This has nothing to do with dust collection,but still …!
I’m one off those who likes to make his own machinery.I don’t have
anything agains the real good products offered by sever companies and
I’m not saying that the items I make are better,but …I made or
better I chose my motors in this way that with to much resistant the
motor just stops turning.I too made the same mistake (if I may use
the freedom of saying so)of buying motors to powerful.I’ve never had
the bad experience of getting caught by a polishing wheel but if this
would happened,my polishing machine just holds on.Yes,the machine
could me damaged …but I payed something like 10,-US$ for the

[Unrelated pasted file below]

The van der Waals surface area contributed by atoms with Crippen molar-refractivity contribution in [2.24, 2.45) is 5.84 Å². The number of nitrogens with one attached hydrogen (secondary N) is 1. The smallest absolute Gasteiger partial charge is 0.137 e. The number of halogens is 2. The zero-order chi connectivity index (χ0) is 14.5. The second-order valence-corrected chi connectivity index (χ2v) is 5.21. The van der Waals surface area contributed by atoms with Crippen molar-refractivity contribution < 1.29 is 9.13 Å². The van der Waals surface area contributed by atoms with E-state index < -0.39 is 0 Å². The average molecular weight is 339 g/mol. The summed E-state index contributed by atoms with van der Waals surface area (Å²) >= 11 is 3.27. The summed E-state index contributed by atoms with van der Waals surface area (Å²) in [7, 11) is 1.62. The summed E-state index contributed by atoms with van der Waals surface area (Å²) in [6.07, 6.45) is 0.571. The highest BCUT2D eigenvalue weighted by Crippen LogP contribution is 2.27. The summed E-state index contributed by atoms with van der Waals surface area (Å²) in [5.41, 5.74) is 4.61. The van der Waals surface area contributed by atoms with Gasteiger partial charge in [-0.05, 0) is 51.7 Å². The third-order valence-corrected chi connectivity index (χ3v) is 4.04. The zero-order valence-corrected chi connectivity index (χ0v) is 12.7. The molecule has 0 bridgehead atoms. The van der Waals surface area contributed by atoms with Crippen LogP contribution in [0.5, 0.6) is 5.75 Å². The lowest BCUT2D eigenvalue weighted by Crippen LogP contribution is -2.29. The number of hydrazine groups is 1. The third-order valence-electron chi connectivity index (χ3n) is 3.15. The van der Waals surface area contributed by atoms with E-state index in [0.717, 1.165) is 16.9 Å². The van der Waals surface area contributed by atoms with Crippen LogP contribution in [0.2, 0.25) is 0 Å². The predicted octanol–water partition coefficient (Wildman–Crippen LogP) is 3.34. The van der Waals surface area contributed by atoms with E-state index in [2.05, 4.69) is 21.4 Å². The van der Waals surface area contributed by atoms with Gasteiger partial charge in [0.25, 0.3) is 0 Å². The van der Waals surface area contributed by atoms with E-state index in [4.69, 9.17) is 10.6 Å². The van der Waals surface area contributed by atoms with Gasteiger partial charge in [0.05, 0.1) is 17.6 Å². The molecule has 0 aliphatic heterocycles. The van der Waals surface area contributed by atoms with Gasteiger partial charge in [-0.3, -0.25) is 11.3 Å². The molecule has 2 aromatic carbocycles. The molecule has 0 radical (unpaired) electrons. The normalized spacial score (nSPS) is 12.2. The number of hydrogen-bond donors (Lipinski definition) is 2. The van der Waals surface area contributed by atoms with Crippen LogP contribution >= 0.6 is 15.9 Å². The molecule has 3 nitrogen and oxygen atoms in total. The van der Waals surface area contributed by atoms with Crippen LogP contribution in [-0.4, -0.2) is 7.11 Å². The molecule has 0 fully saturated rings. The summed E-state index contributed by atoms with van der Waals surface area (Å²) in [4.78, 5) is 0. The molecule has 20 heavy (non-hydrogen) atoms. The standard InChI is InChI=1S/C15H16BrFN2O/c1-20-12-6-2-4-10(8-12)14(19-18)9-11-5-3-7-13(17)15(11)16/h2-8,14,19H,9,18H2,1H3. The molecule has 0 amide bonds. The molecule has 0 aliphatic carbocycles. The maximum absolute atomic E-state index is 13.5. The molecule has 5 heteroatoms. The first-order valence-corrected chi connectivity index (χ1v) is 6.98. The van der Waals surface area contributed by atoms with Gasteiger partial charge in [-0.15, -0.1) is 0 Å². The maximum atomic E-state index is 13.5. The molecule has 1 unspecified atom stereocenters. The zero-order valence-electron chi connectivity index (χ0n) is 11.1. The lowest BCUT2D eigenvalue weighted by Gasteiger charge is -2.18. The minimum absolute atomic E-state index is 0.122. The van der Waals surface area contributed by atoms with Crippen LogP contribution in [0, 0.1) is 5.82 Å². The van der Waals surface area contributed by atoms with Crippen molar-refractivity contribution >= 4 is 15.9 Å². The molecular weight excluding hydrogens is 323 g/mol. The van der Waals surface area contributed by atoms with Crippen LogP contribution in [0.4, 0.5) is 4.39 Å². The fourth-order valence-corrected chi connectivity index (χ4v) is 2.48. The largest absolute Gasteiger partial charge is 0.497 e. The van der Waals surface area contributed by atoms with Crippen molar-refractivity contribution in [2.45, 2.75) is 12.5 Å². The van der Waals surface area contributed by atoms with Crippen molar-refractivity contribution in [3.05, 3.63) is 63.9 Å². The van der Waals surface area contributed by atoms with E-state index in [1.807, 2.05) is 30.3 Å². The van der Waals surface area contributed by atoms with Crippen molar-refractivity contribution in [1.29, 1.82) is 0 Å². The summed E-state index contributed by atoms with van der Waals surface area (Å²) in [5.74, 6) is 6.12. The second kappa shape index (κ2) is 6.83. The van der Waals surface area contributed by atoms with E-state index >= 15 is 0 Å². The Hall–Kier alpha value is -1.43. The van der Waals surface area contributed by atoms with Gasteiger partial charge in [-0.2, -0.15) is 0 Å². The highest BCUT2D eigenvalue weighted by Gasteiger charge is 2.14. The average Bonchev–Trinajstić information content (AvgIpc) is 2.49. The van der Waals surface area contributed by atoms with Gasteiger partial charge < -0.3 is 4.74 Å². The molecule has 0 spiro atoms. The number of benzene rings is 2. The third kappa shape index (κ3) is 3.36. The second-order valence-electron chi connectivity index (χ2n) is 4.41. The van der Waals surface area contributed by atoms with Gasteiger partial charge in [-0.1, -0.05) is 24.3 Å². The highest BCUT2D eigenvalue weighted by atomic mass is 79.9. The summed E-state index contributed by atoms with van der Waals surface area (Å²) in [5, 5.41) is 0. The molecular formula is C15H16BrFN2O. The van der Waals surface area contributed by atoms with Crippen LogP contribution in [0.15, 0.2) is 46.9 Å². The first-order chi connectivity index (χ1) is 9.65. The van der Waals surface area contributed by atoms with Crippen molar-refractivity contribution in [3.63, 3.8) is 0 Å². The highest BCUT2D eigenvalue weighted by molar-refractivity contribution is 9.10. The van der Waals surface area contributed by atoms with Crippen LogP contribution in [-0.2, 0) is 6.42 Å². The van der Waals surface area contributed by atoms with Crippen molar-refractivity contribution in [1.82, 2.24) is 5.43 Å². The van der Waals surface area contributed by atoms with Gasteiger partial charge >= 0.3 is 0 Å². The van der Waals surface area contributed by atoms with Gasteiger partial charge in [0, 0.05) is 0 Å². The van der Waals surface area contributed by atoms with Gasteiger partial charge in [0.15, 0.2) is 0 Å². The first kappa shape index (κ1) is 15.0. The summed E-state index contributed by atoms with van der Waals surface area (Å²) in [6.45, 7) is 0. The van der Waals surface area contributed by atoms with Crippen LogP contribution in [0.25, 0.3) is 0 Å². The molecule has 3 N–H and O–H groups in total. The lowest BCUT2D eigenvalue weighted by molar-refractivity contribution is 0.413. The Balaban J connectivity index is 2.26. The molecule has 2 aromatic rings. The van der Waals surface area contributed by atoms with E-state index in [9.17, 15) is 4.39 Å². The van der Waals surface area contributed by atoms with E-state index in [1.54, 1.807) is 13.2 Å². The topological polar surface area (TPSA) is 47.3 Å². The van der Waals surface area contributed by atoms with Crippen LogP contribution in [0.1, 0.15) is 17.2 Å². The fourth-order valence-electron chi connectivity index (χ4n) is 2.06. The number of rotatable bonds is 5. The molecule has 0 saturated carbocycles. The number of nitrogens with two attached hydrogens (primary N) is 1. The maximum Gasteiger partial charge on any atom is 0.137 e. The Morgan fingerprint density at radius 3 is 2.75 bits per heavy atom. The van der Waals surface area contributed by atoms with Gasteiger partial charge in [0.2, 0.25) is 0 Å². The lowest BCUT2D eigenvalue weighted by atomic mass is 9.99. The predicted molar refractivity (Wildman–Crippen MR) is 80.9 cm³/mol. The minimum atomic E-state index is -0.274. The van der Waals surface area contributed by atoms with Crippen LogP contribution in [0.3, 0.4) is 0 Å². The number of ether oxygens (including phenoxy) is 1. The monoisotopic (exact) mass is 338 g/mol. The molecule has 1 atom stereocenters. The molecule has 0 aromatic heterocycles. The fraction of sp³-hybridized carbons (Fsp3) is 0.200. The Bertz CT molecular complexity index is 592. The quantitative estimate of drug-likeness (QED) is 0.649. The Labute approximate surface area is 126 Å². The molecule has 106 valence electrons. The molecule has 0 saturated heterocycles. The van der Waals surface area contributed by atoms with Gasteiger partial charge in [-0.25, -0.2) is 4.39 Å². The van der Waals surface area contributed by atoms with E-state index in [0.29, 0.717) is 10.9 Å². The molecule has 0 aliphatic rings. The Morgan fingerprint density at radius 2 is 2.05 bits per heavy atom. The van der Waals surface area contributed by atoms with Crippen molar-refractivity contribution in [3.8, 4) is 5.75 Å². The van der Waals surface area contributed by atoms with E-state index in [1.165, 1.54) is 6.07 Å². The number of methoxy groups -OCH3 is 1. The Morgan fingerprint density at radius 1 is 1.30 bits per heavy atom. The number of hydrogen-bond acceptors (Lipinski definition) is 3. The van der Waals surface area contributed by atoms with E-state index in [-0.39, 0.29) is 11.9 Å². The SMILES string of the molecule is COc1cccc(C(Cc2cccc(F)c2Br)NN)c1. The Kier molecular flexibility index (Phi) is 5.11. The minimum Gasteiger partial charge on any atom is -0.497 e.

thing,so why should I carry about it?
This however,does not mean that I’m not working les save because I
know that this kind of trouble would not happen to me,but I feel much
better and I’m more concentrated to my work.
I’m also aware about the good machinery proffesional people need in
order to keep up with there bussines,but one should make some
thaughts about the equipment he/she wants to buy and the pro’s and
contra’s about it!!
By all means,a polishing machine is made for polishing and not to
take care about a faster procedure of removing material.I believe
that lots of accidents are caused by the time pressure and impatience
of the jeweller himself.
If I may give an advice to those who are accesible for advice,use a
file to remove material and work your way down in the grids.Next step
is the use of sandpaper to remove the small scratches left from the
previous procedure and again step down (read finer grids) in the
number of coursenes.If you need to polish this item,then you will
notice that a slight pressure comes up with a nice an easy polish.
For what its worth it,TAKE YOUR TIME.